but good review all the same.
is 2 years old either. Happy birthday.
and it's a nice reminder of a good album.
I may even forgive Everett True for calling Suede (my teenhood favourite band) 'karaoke Bowie' back in the 90s.
I fucking hope it will though.
Glasvegas get a lot of stick when they are in fact very, very good.
Also looking forward to the album.
Debut albums by hyped up bands are often a bit of a disappointment but I still cannae wait.
Big sound, big songs.
Can't imagine that cover though.
"It's political correctness gone mad!"
End of the day, regardless of the race issue (which very obviously was an issue), Old Turnip Lydon and/or his pathetic gang of monkeys injured Kele through violence, which makes them cunts.
them at Ally Pally - thought the performance was pretty good but that venue sucks out any soul or atmosphere you normally expect from gigs.
I agree with the reviewer about OLTA though - I thought some of it was brilliant but some of it was dull, all in all a fairly patchy work.
That's no age to go, is it?
but a good song is a good song and one thing they can do is write good songs.
I know songwriting and song structures are totally boring and terribly old fashioned, but at least they're not another Arctics/Libertines/Enemy/View etc type band.
bands are good.
Why are they abysmal?
Barringtone on Thursday, I really enjoyed them.
I shall go and get Glasvegas at lunch.
in work, can't see it.
not one for the chin strokers mind, but a fucking great band.
what I meant.
and stop me.
enjoyed that, even if it came across as an excuse to slag off some forgotten hack from years back.
was less a review, more an insightful article.
can't hope to win, for the reasons that the manager pointed out.
I love Kraftwerk but this is pathetic.
in my opinion but it's just not my cup of tea.
Neither is the interviewing style here. It's plainly kicking somebody when they're down. Will anybody remember this lot in 3 years? No. So I don't really think it's fair to do a 'DiSband' on them.
The one that DID work was the Hadouken! one because the interviewer wasn't snide, they were just asking honest questions, and Hadouken! are the sort of band that were crying out for this sort of feature.
Not the sodding Subways. Can you imagine how depressing their next tour will be for them as well?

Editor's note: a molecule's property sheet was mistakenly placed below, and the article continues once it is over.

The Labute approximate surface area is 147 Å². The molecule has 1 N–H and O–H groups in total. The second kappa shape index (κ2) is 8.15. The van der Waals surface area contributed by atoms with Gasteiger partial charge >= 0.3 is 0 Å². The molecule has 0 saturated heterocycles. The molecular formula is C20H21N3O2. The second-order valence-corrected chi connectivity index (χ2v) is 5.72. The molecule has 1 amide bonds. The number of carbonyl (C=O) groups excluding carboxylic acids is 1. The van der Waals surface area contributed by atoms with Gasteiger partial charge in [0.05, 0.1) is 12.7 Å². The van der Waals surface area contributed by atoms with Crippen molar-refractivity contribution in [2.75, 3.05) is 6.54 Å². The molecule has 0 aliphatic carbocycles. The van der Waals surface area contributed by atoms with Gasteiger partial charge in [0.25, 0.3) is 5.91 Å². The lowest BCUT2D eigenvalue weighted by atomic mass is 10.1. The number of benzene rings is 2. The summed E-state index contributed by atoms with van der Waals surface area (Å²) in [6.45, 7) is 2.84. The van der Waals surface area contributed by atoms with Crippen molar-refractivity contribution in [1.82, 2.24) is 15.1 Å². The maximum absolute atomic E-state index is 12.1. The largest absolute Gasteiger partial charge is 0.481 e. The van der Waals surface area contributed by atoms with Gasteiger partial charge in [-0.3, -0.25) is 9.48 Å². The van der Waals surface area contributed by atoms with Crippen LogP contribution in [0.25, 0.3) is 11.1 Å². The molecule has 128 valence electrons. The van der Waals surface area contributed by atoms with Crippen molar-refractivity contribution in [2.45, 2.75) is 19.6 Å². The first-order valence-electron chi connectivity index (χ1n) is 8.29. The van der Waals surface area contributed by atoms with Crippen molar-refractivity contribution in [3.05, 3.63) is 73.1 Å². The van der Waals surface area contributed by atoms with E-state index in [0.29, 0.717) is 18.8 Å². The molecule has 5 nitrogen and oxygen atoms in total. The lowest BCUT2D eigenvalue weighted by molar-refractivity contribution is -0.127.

depressing article, all in all. It's good that they're so honest about it though, I didn't expect them to divulge quite so many details.
It depends of course on how welcoming the community is. But you make a very, very valid point.
band supported them in February. They were really nice blokes and the music sounded good, although it's not really my thing. I think their honesty here needs applause and I'm interested to find out what happens to them next.
I was a kid I used to suffer it all the fucking time, especially at school. Thankfully, I was friends with a couple of lads who sympathised (see post about lockers):
2nd encore was brilliant! But not if you don't like Lovecats etc, I guess.
I thought 65 sounded pretty damn good to be honest.
was there and it was great. Bit harsh on 65days but right about The Cure.
agree to be honest. Not a great album but there are a few brilliant tunes.
The ones that work for me are the ones that sound like their really early stuff.
It's funny because I myself have been revisiting various late 90s records and bands that I haven't touched for virtually 8 years. Some of which I daren't mention, as it goes. I will put my hands up and admit to Mansun and the Lo-Fi Allstars though.
'because frankly, The Cure were pretty damn patchy up till then themselves.'
'jostling around inconsequentially for position like special needs kids during a rigged bout of musical chairs.'
I can't decide if that's really brilliant or really wrong.